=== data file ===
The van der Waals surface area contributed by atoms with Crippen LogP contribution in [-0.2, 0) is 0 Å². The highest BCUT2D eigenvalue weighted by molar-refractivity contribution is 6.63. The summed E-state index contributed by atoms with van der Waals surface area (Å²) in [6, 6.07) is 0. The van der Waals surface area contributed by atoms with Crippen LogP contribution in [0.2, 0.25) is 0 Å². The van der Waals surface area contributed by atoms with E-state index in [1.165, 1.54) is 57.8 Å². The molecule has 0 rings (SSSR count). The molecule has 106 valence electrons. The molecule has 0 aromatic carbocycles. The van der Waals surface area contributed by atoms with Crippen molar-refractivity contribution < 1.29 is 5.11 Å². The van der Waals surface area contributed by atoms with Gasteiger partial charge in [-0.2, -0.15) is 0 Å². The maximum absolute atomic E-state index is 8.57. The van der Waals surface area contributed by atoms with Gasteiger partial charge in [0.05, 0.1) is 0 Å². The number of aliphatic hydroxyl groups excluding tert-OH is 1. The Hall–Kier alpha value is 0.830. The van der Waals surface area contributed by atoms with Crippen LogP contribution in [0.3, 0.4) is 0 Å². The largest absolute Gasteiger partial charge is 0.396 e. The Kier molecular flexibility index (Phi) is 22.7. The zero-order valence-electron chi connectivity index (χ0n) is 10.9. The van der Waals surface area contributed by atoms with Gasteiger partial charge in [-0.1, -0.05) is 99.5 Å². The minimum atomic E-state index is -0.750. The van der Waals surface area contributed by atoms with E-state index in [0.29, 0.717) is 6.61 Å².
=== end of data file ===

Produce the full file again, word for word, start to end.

The van der Waals surface area contributed by atoms with Crippen LogP contribution in [-0.2, 0) is 0 Å². The highest BCUT2D eigenvalue weighted by molar-refractivity contribution is 6.63. The summed E-state index contributed by atoms with van der Waals surface area (Å²) in [6, 6.07) is 0. The van der Waals surface area contributed by atoms with Crippen LogP contribution in [0.2, 0.25) is 0 Å². The van der Waals surface area contributed by atoms with E-state index in [1.165, 1.54) is 57.8 Å². The molecule has 0 rings (SSSR count). The molecule has 106 valence electrons. The molecule has 0 aromatic carbocycles. The van der Waals surface area contributed by atoms with Crippen molar-refractivity contribution < 1.29 is 5.11 Å². The van der Waals surface area contributed by atoms with Gasteiger partial charge in [-0.2, -0.15) is 0 Å². The maximum absolute atomic E-state index is 8.57. The van der Waals surface area contributed by atoms with Gasteiger partial charge in [0.05, 0.1) is 0 Å². The number of aliphatic hydroxyl groups excluding tert-OH is 1. The Hall–Kier alpha value is 0.830. The van der Waals surface area contributed by atoms with Crippen LogP contribution in [0.3, 0.4) is 0 Å². The largest absolute Gasteiger partial charge is 0.396 e. The Kier molecular flexibility index (Phi) is 22.7. The zero-order valence-electron chi connectivity index (χ0n) is 10.9. The van der Waals surface area contributed by atoms with Gasteiger partial charge in [-0.1, -0.05) is 99.5 Å². The minimum atomic E-state index is -0.750. The van der Waals surface area contributed by atoms with E-state index in [0.29, 0.717) is 6.61 Å².